DAN ROBERTS: And guys, do we really think this is going to happen? I mean, as Melody said, it's not just about so many workers already being in California. Melody, you used the word impulsive, and I agree. I mean, Elon Musk says a lot of things. And right now, he's annoyed and impatient and wants to reopen the factory, but it's hard to see the moving of the headquarters happening.

MYLES UDLAND: I think, though, that if there's one executive who would do it, it would kind of be him. I mean, you know, Dan Ives in his note on this exact topic, which I think he published over the weekend, he's saying that, you know, there's a risk to Tesla's logistics over 12 to 18 months if they actually go ahead and do move the factory.

But I don't see any scenario in which Elon Musk doesn't find many reasons to say don't worry about the slight interruption. Like, we've got the Shanghai factory. We can continue to-- you know, once they have operations in Germany going presumably, those are alternative ways for Tesla to make cars. They were making cars in tents last year.

So if they have a bunch of tents in Texas, I guess, for a few months, maybe it's going to be fine. I could see Elon doing this because-- I don't know-- it's just, it's a very Elon thing to say I don't like the place where I've always been. And so I will pick up my ball and go home, or I guess [INAUDIBLE] in Texas.




MELODY HAHM: Go ahead, Dan.

DAN ROBERTS: Well, the embarrassing scenario is you imagine him doing it, [INAUDIBLE]. And finally, California reopens while he's-- now they're in the process of getting things up and running as the new headquarters is somewhere else. And it's sort of like, OK, if you had just waited.

MELODY HAHM: Yeah, I wanted to point out, especially as we talk about the shape of these so-called recoveries, the W, the V, everything in between, especially if we see a W. And to be honest, regardless of what the recovery looks like, you can't just reopen a factory at its full capacity, right?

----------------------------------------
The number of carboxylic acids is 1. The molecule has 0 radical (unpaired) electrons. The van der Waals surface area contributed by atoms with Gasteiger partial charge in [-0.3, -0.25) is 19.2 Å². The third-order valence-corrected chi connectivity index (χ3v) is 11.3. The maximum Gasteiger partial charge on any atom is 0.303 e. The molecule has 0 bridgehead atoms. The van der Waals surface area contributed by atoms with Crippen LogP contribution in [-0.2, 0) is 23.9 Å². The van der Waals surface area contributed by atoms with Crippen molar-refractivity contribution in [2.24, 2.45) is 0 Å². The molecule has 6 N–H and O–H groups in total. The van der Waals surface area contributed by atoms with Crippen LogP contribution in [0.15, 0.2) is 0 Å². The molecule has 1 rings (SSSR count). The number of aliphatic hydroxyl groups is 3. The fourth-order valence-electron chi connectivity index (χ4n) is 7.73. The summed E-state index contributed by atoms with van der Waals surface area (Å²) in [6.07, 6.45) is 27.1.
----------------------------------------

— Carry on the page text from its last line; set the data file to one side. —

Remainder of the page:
So even if Texas is saying, yay, we're open, and you're free to move however you want, guaranteed in a manufacturing plant there will be additional cases. That's just undeniable when you have people in those kinds of close quarters. So to Dan's point, I think it would be foolish of him.

And Ives points out in this note, he says it will be 12 to 18 months for this to actually happen, kind of humoring Musk's idea if he were to relocate, I don't think that'll be an end all, be all situation, right? I think there would be a lot of upfront costs that he'll incur that perhaps retrospectively, a lot of investors will shake their head at.

MYLES UDLAND: All right. All right. Let's take a bet. Let's take a bet, the three of us. I think Tesla will move their headquarters to Texas.

MELODY HAHM: Whoa. You're not giving yourself other states? It's just going to be Texas?

MYLES UDLAND: I'll just pick Texas.

DAN ROBERTS: Yeah, why not Nevada? It's all happening in Vegas right now.

MYLES UDLAND: I'm picking Texas. What's your bet?

MELODY HAHM: I think Elon will stay, at least for-- I mean, I don't think he'll be leaving in the next six months.

MYLES UDLAND: Oh, this is, like, in Jan-- OK, fine. All right.

MELODY HAHM: Yeah, we have to say the timeline. What's the--

MYLES UDLAND: I know. We didn't do the parameters. We didn't do the size of the bet. No one's getting odds, fine.

DAN ROBERTS: Next let's do whether MLB comes back in 2021.

MYLES UDLAND: No, no. No, no, they do that in the commercial breaks. All right, so there it is. I say Tesla moves. My two co-hosts say Tesla does not. All right--